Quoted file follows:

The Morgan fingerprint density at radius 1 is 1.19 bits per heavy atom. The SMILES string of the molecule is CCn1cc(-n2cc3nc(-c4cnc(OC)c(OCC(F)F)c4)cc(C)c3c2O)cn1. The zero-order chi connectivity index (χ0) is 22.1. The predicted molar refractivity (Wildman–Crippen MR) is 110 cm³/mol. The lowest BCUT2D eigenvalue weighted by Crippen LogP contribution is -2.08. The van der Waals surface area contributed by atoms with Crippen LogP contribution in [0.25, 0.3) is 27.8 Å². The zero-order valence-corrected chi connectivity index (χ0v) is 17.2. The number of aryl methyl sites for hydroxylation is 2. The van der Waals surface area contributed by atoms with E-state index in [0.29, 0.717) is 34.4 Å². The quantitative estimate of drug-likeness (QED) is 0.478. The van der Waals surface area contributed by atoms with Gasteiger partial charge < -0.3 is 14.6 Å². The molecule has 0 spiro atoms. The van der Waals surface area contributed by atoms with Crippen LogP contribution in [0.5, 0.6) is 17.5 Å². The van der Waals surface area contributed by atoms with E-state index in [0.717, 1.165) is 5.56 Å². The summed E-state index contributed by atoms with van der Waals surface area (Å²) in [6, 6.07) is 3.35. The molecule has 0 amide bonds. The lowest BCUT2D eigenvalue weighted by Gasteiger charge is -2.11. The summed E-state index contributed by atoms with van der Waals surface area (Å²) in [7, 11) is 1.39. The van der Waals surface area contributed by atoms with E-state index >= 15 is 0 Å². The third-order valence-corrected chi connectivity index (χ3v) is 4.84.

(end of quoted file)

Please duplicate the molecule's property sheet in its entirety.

The Morgan fingerprint density at radius 1 is 1.19 bits per heavy atom. The SMILES string of the molecule is CCn1cc(-n2cc3nc(-c4cnc(OC)c(OCC(F)F)c4)cc(C)c3c2O)cn1. The zero-order chi connectivity index (χ0) is 22.1. The predicted molar refractivity (Wildman–Crippen MR) is 110 cm³/mol. The lowest BCUT2D eigenvalue weighted by Crippen LogP contribution is -2.08. The van der Waals surface area contributed by atoms with Crippen LogP contribution in [0.25, 0.3) is 27.8 Å². The zero-order valence-corrected chi connectivity index (χ0v) is 17.2. The number of aryl methyl sites for hydroxylation is 2. The van der Waals surface area contributed by atoms with E-state index in [0.29, 0.717) is 34.4 Å². The quantitative estimate of drug-likeness (QED) is 0.478. The van der Waals surface area contributed by atoms with Gasteiger partial charge < -0.3 is 14.6 Å². The molecule has 0 spiro atoms. The van der Waals surface area contributed by atoms with Crippen LogP contribution in [0.5, 0.6) is 17.5 Å². The van der Waals surface area contributed by atoms with E-state index in [0.717, 1.165) is 5.56 Å². The summed E-state index contributed by atoms with van der Waals surface area (Å²) in [6, 6.07) is 3.35. The molecule has 0 amide bonds. The lowest BCUT2D eigenvalue weighted by Gasteiger charge is -2.11. The summed E-state index contributed by atoms with van der Waals surface area (Å²) in [7, 11) is 1.39. The van der Waals surface area contributed by atoms with E-state index >= 15 is 0 Å². The third-order valence-corrected chi connectivity index (χ3v) is 4.84.